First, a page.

|10:30PM||Q&A with filmmaker Adam Larsen|
|11:30PM||After Party at Matchless, 557 Manhattan Ave.|
(On the lawn)
On The Lawn
50 Bedford Ave. at North 13th St., Brooklyn, NY 11222
L to Bedford Ave. or G to Nassau Ave.
Neurotypical looks at autism from within, as its own culture to be accepted and appreciated, and ultimately broadens the concept of what it means to be human.
Bridges between the autistic world and the “neurotypical” one are hard to come by and are often tenuous, creaky, and unstable. Sometimes, all we need is a lens into a different way of navigating the same societal questions to ask what, in fact, is “normal,” and whether it is dangerous to define our society on such strict terms. Filmmaker Adam Larsen will be at the show in person to answer for a Q&A after the film.
Neurotypical (Adam Larsen | Roanoke, VA | 88 min.)
Neurotypical puts a lens on people navigating autism at very different stages of their lives and diagonses. Three-year-old Violet experiences the world in a pure, sensory way with none of the societal trappings that even children feel, as they are directed toward the “normal” and the “correct.” Violet is an explorer, with no concerns as to what the world might think of her. She scrambles, touches, feels, sees, smells and is a part of her world.
Nicholas, a young teenager, is at a very different stage. He negotiates the teenage social realm, largely from his skateboard. Being a teenager is an already complex social prospect, as are family relationships during that time. Nicholas has to contend with friends, girls, and how not to alienate a little brother who worships him and parents that are equally enamored and baffled by him.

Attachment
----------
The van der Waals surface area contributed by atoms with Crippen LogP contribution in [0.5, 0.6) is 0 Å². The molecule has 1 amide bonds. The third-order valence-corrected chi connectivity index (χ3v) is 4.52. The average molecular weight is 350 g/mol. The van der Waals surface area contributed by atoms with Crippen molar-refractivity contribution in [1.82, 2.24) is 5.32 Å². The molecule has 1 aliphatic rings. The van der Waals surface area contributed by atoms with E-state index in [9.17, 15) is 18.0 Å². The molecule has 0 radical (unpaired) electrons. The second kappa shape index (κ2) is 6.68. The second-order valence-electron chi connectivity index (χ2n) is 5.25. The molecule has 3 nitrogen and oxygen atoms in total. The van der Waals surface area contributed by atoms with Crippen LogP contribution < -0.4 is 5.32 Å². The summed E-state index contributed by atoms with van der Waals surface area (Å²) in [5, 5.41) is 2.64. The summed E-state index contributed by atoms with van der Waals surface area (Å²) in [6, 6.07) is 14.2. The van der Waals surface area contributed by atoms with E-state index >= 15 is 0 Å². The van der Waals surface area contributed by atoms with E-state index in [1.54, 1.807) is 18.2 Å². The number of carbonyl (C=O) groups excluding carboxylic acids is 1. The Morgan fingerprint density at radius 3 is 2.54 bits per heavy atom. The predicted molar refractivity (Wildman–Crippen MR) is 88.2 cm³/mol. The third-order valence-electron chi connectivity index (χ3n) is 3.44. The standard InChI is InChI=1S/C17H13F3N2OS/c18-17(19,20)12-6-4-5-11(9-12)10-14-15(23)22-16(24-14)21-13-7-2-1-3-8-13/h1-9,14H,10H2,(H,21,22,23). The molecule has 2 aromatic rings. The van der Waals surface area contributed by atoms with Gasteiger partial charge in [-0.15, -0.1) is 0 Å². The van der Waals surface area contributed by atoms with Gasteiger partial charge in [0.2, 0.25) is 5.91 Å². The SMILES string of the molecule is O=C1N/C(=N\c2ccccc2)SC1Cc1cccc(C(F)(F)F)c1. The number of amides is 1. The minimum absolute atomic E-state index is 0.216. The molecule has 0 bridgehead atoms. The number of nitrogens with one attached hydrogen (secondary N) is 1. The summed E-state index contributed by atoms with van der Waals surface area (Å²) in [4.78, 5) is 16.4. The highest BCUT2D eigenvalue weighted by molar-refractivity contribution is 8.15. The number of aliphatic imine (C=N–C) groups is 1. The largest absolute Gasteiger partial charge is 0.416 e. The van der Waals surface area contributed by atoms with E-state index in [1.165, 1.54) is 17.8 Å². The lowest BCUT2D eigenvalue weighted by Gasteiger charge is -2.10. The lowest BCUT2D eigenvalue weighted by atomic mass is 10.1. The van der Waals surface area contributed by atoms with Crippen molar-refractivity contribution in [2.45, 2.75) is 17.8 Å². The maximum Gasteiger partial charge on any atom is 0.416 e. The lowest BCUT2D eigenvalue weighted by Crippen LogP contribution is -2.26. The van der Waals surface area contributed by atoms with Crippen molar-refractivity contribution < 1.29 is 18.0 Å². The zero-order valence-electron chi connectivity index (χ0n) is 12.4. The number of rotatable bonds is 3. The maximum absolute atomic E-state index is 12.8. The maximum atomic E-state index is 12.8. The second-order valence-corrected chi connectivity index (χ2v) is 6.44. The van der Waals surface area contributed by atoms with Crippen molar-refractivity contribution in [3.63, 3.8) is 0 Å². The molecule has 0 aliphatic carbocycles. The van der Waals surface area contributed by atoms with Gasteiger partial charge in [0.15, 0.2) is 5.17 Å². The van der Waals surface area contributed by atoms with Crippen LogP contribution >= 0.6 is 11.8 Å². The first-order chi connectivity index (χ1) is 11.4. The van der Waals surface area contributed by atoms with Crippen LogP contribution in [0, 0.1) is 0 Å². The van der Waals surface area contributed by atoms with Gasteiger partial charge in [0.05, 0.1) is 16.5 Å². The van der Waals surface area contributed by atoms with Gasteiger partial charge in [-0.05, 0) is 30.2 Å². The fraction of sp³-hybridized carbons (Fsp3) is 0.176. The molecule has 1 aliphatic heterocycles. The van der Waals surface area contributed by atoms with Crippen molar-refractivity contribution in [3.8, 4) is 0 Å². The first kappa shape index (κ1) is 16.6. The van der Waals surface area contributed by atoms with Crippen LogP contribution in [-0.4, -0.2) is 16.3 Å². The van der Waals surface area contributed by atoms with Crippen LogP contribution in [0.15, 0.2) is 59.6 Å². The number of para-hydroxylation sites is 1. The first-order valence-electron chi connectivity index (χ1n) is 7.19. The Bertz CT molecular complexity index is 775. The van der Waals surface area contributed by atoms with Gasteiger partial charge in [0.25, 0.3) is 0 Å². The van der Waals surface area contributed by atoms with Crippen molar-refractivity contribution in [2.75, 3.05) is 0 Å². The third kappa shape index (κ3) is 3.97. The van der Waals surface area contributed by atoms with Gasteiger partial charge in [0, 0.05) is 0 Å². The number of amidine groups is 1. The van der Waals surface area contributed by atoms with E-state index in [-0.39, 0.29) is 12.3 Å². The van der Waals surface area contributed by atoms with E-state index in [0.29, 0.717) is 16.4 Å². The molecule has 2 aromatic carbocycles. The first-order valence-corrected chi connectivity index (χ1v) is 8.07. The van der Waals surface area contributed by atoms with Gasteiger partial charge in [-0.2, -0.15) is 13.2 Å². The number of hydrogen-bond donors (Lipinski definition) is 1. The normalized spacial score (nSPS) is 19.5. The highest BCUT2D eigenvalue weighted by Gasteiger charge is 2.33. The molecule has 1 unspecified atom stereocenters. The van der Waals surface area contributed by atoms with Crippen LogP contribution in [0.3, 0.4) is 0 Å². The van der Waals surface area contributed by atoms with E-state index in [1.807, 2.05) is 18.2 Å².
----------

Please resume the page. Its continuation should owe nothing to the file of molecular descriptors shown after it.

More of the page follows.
Paula, married and the mother of a young son, uses her recent autism diagnosis to explain the difference in how she relates to the world compared to her husband and friends. Oddly, while her diagnosis “explains” much of her social behavior in her relationship, her husband is troubled because it also seems to give her “a pass.”
Seeing the highly intelligent subjects featured in this non-fiction film raises questions about how we, as a larger society, consider those with neurological differences like autism, dyslexia, and downs syndrome that don’t fit into the rigid boxes of “neurotypical” life. Are we practicing a new eugenics through genetic testing and the weeding out of those who don’t fit our idea of “normal”?
- Sarah Palmer
Wires Under Tension
Wires.Under.Tension is a duo based in The South Bronx. Combining homegrown audio sampling instruments with ferocious beats and adventurous orchestration, WUT's angular gymnastics reflect the raw imagery of their home turf. Multi-instrumentalist Christopher Tignor switches dexterously between violin and the rest of the arsenal while Theo Metz extracts brutal truths from the kit. Together WUT is rethinking what instrumental music can be about when musicianship and restless experimentation rule the scene.